• Supported independent parallel vote tabulation in the June 28 elections, which was extremely successful in providing the public with real-time results on the internet, thereby increasing confidence in the election outcome. The effort also functioned as an additional ‘get-out-the-vote’ incentive. More than 450 monitors were deployed in all 66 counting centers to observe and report election results. All major media used the preliminary results provided by the independent parallel vote tabulation.

  • Supported efforts to include a provision in the new electoral law requiring that 30 percent of candidates on a party list be female, to promote women’s participation. The 2009 parliamentary elections resulted in women holding 15 percent of the seats in the national assembly, double the previous level.

  • Helped the Tirana Joint Investigative Unit (JIU), a multi-agency unit composed of prosecutors, police, and tax and customs officials, demonstrate remarkable success in fighting economic crime and corruption. The Tirana JIU has had a significant impact on prosecutions of corruption and money laundering cases in Albania. In 2008, the JIU’s first full calendar year of operation, the number of corruption cases registered in court increased by 45%, while the number of registered money laundering cases increased by 380%. In FY 2010, the JIU program will be expanded to five regional cities.

  • Improved the administrative investigation skills of the High Inspectorate for the Declaration and Audit of Assets (HIDAA), as evidenced by HIDAA’s cooperation with the JIU and the Financial Investigation Unit in discovering and prosecuting corruption cases that HIDAA had identified. HIDAA signed a number of memorandums of understanding with other Albanian institutions, including the Public Procurement Agency, INSTAT, and the General Police Directorate, to promote cooperation in administrative investigations.

  • Funded the installation of closed-circuit cameras at border entry points to monitor police officers’ actions. This surveillance resulted in the disruption of a human smuggling attempt from Greece involving three police officers. Passport readers and scanners also reduced the possibility of fraudulent or incomplete data entry by border police.

Investing in People

In FY 2009, USG assistance:

  • Contributed to improvements in some major health indicators, despite continuing turnover in the sector’s leadership. Albania’s public expenditures on health increased from 2.7% of gross domestic product in 2008 to 3% in 2009. A USG-supported demographic health survey showed that the infant mortality rate dropped to 18 per 1,000 live births, maternal mortality dropped to 19 per 100,000 live births, and the modern contraceptive prevalence rate increased to 11%. The immunization rate remains above 90%.

  • Supported the expansion of a network of trained community health educators to 80% of Albanian health facilities through USG investments in maternal and child health care through the primary health care system.

  • Supported a mapping exercise of the current laws, regulations, taxes, and enforcement policies governing the provision of family planning products and services in Albania and their effect on private sector participation. The exercise resulted in a publication entitled “Albanian Laws and Regulations Affecting Commercial Supply of Modern Contraceptives: Analysis and Recommendations.” Additionally, a joint national forecasting exercise was conducted that brought together the public and private sectors to determine contraceptive needs for 2009-2011, resulting in the publication of the “Albania National Forecasting Report,” which will be used by key government and in-country stakeholders to work toward contraceptive security.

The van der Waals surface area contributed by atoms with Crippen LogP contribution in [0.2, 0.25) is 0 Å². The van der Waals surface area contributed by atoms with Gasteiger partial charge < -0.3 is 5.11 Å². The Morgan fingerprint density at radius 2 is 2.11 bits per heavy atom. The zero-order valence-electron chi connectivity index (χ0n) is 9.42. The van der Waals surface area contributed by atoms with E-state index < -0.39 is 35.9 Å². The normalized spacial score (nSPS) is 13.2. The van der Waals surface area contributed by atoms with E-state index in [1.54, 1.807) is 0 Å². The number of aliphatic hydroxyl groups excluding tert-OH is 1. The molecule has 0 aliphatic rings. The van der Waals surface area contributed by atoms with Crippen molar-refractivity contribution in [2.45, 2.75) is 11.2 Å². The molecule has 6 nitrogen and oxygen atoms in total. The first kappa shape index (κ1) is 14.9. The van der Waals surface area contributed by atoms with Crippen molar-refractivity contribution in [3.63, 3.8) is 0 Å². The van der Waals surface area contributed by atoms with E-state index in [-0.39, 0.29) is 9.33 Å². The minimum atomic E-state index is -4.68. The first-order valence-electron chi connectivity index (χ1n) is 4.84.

Economic Growth

In FY 2009, USG assistance:

  • Trained 88 of the Bank of Albania’s financial supervisors, with women accounting for over 77% of the participants. The supervisors undertook 12 full-scope, on-site examinations to ensure sound management and commercial banks’ and non-bank financial institutions’ compliance with regulations.

  • Supported the Ministry of Finance (MOF) in the negotiation and closing of a 200 million euro syndicated loan that provided critical financing to the Albanian Government during a period of extreme market illiquidity.

  • Increased individual participation in the government securities market despite the severity of the financial crisis and the fact that the banking system was losing deposits. The individual holdings of government securities increased over 2%, resulting in a market share of 10.5%.

  • Enabled the MOF to mitigate debt refinancing difficulties and maintain the average maturity of debt at approximately 475 days. This was a direct result of a Treasury advisory program begun in 2006 to extend debt maturity by issuing longer-term securities and to reduce the frequency of government security auctions.

  • Supported the successful privatization of the distribution function of the Albania Power Corporation. This was accomplished in May 2009 after a complex process of negotiation that required intensive U.S. technical assistance and close coordination among donors and the GOA.

  • Trained 346 farmers in short-term agricultural productivity topics. As a result, participating farmers applied improved technologies or management practices to 208 hectares of high-value crops, the average yield of selected crops increased by 16%, and the average production costs decreased by 6.2 %. The USG assisted producers and traders with exporting Albanian products to the EU and the Balkan region. The value of exports was $1.4 million, an increase of 69% from the previous year.

  • Provided technical assistance and training to 363 firms in technological innovations and to 408 firms in management improvement. In addition, USG assisted 55 enterprises in obtaining loans from commercial banks for facility renovation, technological innovations, and business expansion and diversification. Nine of these loans were obtained through the USG’s Development Credit Authority program. This assistance enabled firms to increase their domestic and export sales by increasing efficiency and production, improving product quality, and developing new products.